By Gary Murray
Starring Jackie Chan, Winston Chao and Li Bingbing
Written by Wang Xingdong and Chen Baoguang
Directed by Jackie Chan
Running time 2 hrs
MPAA Rating PG-13
Selig Film Rating Cable
Epic films have graced the silver screen since the very beginnings of cinema. From Birth of a Nation to Gone With the Wind to Che, there have been those in Hollywood who try and put a grand spectacle in front of an audience. Some work and some don’t. The latest attempt is the Chinese film 1911, directed by action star Jackie Chan.
The film concerns the events at the beginning of the last century. China is changing from a Dynasty rule to becoming aware of Western influence. The people want a change and the ruling monarchs want to keep the status quo. There is an industrial revolution going on and railroads to be build. The Europeans want their part of the pie, seeing capitalism exploitation as a driving force.
Jackie Chan plays Huang Xing, a fighter who wants a better existence for the people of his land. He and his fellow patriots fight for democracy and freedom, training near the ocean. There are battle scenes where these brave young men fight for the freedom of self-determination.
Wilson Chao is Sun Yat-sen, a political man who wants a true republic for the people. As the rebels fight for the land, Sun fights the important political fight with the money men, convincing that they must be on the right side of history. He sees the promise that China as a democracy possesses.
While this is going on, there is much political back-stabbing and jockeying for position within the framework of the new government. Sun insists that he will start the process but wants no part in being a leader. Troops loyal to the Emperor will not go easily into that good night. This drives 1911 to a bloody conclusion.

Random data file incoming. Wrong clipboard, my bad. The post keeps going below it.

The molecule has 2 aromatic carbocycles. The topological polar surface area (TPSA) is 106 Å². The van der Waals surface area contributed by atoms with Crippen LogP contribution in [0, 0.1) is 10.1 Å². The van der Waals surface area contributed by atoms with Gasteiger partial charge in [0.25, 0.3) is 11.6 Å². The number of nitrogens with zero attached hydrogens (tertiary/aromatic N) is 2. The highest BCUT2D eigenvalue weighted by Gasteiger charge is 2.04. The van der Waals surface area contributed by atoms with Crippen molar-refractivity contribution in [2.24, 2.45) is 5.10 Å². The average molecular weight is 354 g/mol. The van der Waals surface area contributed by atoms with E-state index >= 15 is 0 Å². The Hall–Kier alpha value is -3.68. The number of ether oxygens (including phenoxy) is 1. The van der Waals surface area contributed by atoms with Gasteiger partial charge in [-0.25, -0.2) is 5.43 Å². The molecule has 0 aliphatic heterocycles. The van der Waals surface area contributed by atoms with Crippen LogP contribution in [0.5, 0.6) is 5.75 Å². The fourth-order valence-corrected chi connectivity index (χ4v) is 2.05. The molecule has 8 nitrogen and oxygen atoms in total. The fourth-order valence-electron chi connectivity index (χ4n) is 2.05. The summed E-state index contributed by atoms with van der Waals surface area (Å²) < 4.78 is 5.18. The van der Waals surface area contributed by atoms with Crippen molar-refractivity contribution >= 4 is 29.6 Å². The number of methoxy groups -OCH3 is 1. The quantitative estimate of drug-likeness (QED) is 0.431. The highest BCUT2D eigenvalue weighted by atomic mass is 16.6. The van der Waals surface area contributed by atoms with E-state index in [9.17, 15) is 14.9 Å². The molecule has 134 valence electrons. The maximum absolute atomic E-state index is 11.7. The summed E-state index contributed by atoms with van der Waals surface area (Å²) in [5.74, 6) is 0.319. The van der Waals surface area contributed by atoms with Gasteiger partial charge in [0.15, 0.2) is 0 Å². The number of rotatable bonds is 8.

Much of the events of this film were covered in the fine motion picture The Last Emperor. This film could be seen as a companion piece to that work, just not as effective. 1911 is another early Oscar push, trying to get notice before the big guns of the Christmas movie season descends.
There are many problems with 1911. The movie is hard to watch. Every new chapter has titles that explain the significance of the event and the historical context, giving the film the feeling of an overdrawn history lesson. It is all in subtitles and the dialogue whips by so fast that the meaning of the sentences becomes lost in the fray.
On the flip side, the cinematography is on par with the best that Hollywood has to offer. There are windswept vistas that capture the beauty of the country with billowing tapestries of light to fill the frame. Even images such as battle scenes come across as majestic and striking. The visual aspects of the production cannot be over-stated.
Even though Jackie Chan is billed as the star, the major actor of 1911 is Winston Chao as Sun Yat-sen, the first true president of the Republic of China. As our reluctant leader, he is the intellectual in a world where brute force is the norm. It is never a winning proposition for someone like him.
With top billing, Jackie Chan will get both the accolades and blame for 1911. His direction at times is wonderful and at times lost in the fray. He takes on a major double duty as being director and star. One has to win the battle and Jackie Chan, the director, loses the battle. There is very little of the action hero Jackie Chan in 1911, with only one short fight scene. Those expecting a traditional film from the icon will be sorely disappointed by the final product of the movie.
1911 is one of those films that film-snobs are supposed to like but seldom want to watch. More interesting than entertaining, the film has limited appeal.